Data Science

The exigency for people with data analysis, critical thinking, and communication skills continues as the volume and access to data grows exponentially all around.  The Bureau of Labor Statistics projects a 31% growth rate in the employment of data scientists through the year 2029. This is a faster than average growth rate when compared to other occupations, based upon a widespread need for statistical analysis of "the increasing volume of digital and electronic data".1

The emergence of "big data" has served as a catalyst for the growth of data science as a discipline, building a solid foundation through the combination of statistics, mathematics, and computer science.  Data science captures the already-present interdisciplinary nature of statistics and mixes with it a breadth of knowledge from many other subject domains.  A data scientist, grounded within a solid liberal arts education, will continue to have influential roles in discovery and decision-making across the broad spectrum of disciplines and industry. St. Catherine University's mission to educate our students to lead and influence inherently contains our responsibility to learn how to think critically, ethically, and globally about information and data.  Our data science students learn to conduct analyses and construct models, to draw conclusions and interpret results, and to allow that thinking to inform the decision-making process - a key component at the heart of ethical, transformational influence and leadership.

1https://www.bls.gov/ooh/fastest-growing.htm

DSCI 1000 Telling Stories with Data - Introduction to Data Visualization — 4 credits

The amount and extent of data in our world is constantly growing. There is an increasing need to summarize the data, make sense of it, and use it to tell important stories. Visualizations are an immensely popular way to summarize data and communicate it into a narrative. In this course, we will discuss how we perceive information visually, how to identify and avoid pitfalls in data visualization, how we interpret data visualizations to tell a story, and how to create effective visualizations. Through community-engaged work, students will begin to learn to craft summaries and visualizations of data and to use these tools to construct narratives about the data. Community-engaged work is project-based. No prerequisites required; ideal for first year students, but open to all interested students. Course does not satisfy the math/stat core requirement.

DSCI 2000 Seminar for Data Science and Statistics — 2 credits

This seminar course offers an introductory insight into data science and statistics as a major course of study and some of the professional opportunities associated with the discipline. We will learn from data scientists, statisticians, and analysts as guest speakers and professional panels, learn and practice communication skills through general conversations, book discussions, games, and mock interviews, as well as begin framing the process of e-portfolio and resume construction. Offered every odd spring semester in the College for Women.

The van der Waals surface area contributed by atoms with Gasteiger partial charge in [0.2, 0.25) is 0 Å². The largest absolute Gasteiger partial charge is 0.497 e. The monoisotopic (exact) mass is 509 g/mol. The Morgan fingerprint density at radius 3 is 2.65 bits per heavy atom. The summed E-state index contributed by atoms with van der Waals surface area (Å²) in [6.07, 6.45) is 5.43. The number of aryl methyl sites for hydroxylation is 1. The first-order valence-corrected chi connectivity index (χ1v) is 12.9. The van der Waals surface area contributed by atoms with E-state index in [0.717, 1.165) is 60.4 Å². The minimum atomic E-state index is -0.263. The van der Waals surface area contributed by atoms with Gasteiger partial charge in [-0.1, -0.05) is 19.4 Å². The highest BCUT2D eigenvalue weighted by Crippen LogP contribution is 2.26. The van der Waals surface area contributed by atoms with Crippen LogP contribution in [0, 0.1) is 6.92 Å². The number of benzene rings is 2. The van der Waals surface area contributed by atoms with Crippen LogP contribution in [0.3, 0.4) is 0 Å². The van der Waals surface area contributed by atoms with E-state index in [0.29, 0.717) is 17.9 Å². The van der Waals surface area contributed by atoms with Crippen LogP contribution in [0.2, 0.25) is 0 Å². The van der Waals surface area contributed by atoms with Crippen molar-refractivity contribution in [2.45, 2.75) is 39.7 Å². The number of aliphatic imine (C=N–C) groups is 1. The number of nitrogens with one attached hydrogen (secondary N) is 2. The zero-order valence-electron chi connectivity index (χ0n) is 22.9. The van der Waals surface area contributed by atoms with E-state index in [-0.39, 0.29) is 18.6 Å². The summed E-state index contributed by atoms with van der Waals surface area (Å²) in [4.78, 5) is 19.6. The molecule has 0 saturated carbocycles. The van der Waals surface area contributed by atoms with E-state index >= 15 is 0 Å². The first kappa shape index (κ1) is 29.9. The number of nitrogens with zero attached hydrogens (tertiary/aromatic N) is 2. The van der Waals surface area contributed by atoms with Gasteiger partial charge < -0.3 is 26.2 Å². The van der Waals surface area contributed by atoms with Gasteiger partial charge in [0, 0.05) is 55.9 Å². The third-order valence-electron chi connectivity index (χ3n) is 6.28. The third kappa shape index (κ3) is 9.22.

DSCI 2100 Introduction to Programming: Applied Computing I — 4 credits

This semester course is designed using Google proprietary curriculum. Students will develop problem solving and programming skills, specifically in Python, and will learn to analyze and visualize data in order to drive well-informed decisions, no matter the student’s major or course of study. No prerequisites. Offered every odd fall semester in the College for Women.

DSCI 2994 Topics — 4 credits

The subject matter of the course is announced in the annual schedule of classes. Content varies from year to year but does not duplicate existing courses. Offered in the College for Women.

DSCI 3100 Database Management — 4 credits

An introduction to database concepts, design and implementation. The focus is on database design using the ER model, as well as managing and implementing relational database systems. The design process is iterative and consists of four phases: Requirements, Design, Coding, and Testing. This process is often employed in many project management and technology development projects. Topics include Data Modeling Using Entity-Relationship Model, Chen and Crow’s Foot Notation, Relational Database Implementation, Structured Query Language, and schema Normalization. This course is co-convened with LIS 7510. The courses share the same course description, objectives and content, with different course requirements. Offered every odd fall in the College for Women.

DSCI 4684 Directed Study — 4 credits

DSCI 4954 Independent Study — 4 credits